“State Fact Sheets” [Georgetown Universitty]. “[F]act sheets for all 50 states explaining the laws barring unauthorized private militia groups and what to do if groups of armed individuals are near a polling place or voter registration drive.”
All the deadlines, rules, and voting hours to know when casting your ballot in the 2020 presidential election” [Business Insider]. “Here are 12 interactive graphics, charts, and maps Insider created to answer your most common questions about voting in 2020.”
Here is my list of Swing States, with votes in the Electoral College and selected ballot initiatives in parentheticals):
- Arizona (11) (marijuana; taxes(=)
- Colorado (9) (taxes, lottery, abortion, paid medical leave)
- Florida (29) (minimum wage)
- Georgia (16) (declaratory relief)
- Iowa (6) (Constitional convention)
- Maine-02 (1) (vax)
- Michigan (16) (oil and gas royalties; privacy)
- Minnesota (10)
- Nebraska-02 (1) (payday lending; gambling)
- Nevada (6) (marriage)
- New Hampshire (4)
- North Carolina (15)
- Ohio (18)
- Pennsylvania (20)
- Texas (38)
- Wisconsin (10)
Inspired by the thread starting with Arizona Slim’s comment here, I went to Ballotpedia and added selected, hopefully hot button, ballot initiatives, because sometimes they affect turnout. If you live in a swing state, please comment if I got the hot buttons wrong!
TX: “All but one drive-through voting site in Harris County closed amid Texas legal battle” [The Hill]. “A Houston-area county clerk announced late Monday that he would close almost all drive-thru voting sites on Election Day, hours after a federal judge ruled against Republican plaintiffs who sought to throw out 127,000 ballots cast by drive-thru voting in the Democratic-leaning county. In a series of tweets announcing the decision, Harris County Clerk Chris Hollins (D) [!!!!] wrote that he ‘cannot in good faith encourage voters to cast their votes in tents if that puts their votes at risk.’ ‘My job is to protect the right to vote for all Harris County voters, and that includes those who are going to vote on Election Day,’ Hollins explained.” • Oh.
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Biden (D)(1): “Scoop: Biden’s plan to assert control” [Axios]. “Look for Biden to send all-business signals: He won’t pack the courts, and is unlikely to push for repeal of the Senate’s filibuster rule and its 60-vote requirement anytime soon. Instead, look for Biden to push to pass as much as possible under the banner of budget reconciliation, which requires just a simple majority.” • So, Obama Restoration, then?
Biden (D)(2): “Joe Biden, Kamala Harris Got a Big Social Media Boost from Indian Troll Farms” [Newsweek]. “oe Biden’s Twitter account got a sizable boost beginning in August from tens of thousands of fake followers purchased on the open market from troll farms in rural India, an investigation has found…. Some of the operators who worked on the campaign spoke at length about how propaganda agencies in New Delhi and Mumbai activated a widely distributed troll network to amplify Biden’s campaign impact on Twitter.” • They actually spoke to some of the operators; some of whom got their start with Modi (and no, it’s not Harris’s Indian ancestry).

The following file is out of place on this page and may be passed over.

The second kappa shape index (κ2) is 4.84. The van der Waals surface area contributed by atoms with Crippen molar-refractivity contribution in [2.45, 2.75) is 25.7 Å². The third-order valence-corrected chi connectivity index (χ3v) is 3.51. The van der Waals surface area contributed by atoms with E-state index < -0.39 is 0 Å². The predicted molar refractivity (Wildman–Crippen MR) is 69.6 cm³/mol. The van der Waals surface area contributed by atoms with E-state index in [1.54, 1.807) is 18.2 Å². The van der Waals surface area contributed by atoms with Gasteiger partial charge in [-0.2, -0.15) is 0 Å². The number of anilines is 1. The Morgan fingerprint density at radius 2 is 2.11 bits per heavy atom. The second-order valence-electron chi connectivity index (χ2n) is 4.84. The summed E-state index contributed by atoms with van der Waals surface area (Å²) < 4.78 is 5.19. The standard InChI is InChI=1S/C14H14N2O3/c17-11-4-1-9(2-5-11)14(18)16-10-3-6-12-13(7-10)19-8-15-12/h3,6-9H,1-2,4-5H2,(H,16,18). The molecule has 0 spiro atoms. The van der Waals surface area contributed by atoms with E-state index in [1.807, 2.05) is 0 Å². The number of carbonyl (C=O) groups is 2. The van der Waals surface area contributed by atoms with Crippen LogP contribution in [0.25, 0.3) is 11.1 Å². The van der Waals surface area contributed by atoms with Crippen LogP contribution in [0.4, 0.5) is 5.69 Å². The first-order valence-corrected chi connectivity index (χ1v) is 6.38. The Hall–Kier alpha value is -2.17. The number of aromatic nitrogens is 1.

Biden (D)(3): Making the case to the Sunshine Movement:
Joe Biden makes final speech before #ElectionDay: “Let me be clear — I will not ban fracking in Pennsylvania.” pic.twitter.com/vDiNCQeZhm
— The Hill (@thehill) November 3, 2020
Biden (D)(4): “Hunter Biden’s Story Could Help Hillary Clinton To Become Vice President” [Moon of Alabama]. “Clinton’s recent Foreign Affairs piece, A National Security Reckoning – How Washington Should Think About Power, must be seen as a job application for a high position in a Harris (Biden) administration. Removing Joe Biden soon after he has won may well be in Clinton’s interest. Should the somewhat demented Joe Biden leave ‘for health reasons’ soon after he has been sworn into office Kamala Harris would become President. She then could use the 25th Amendment to select Hillary Clinton as the new Vice President. If, after a Biden win in the election, Hillary Clinton supporters in the liberul media stop censoring the Hunter Biden affair or even start to further expose it we can be sure that such a scheme is on the verge of being implemented.” • The famously empathetic Biden visiting the graveyard where Hunter’s laptop is buried… Seriously, this is an impressive piece of 11-dimensional chess. I’m not sure, however, that Harris would feel the need to do Clinton any favors. Wouldn’t she be more likely to pull the ladder up after her?
Biden (D)(5): “Episode 114: Vote True No Matter Who” (podcast) [TrueAnon]. “In this episode we discuss all relevant election news including: foot jobs, color revolutions, Soviet military technology, Steve Bannon, crack pipes, the lying fake news media, and Brace comes out as a Dengist.” • Oddly, the blurb doesn’t mention the connecting thread of for the entire episode: Hunter Biden’s laptop. I suppose they didn’t want to get censored by Apple’s app….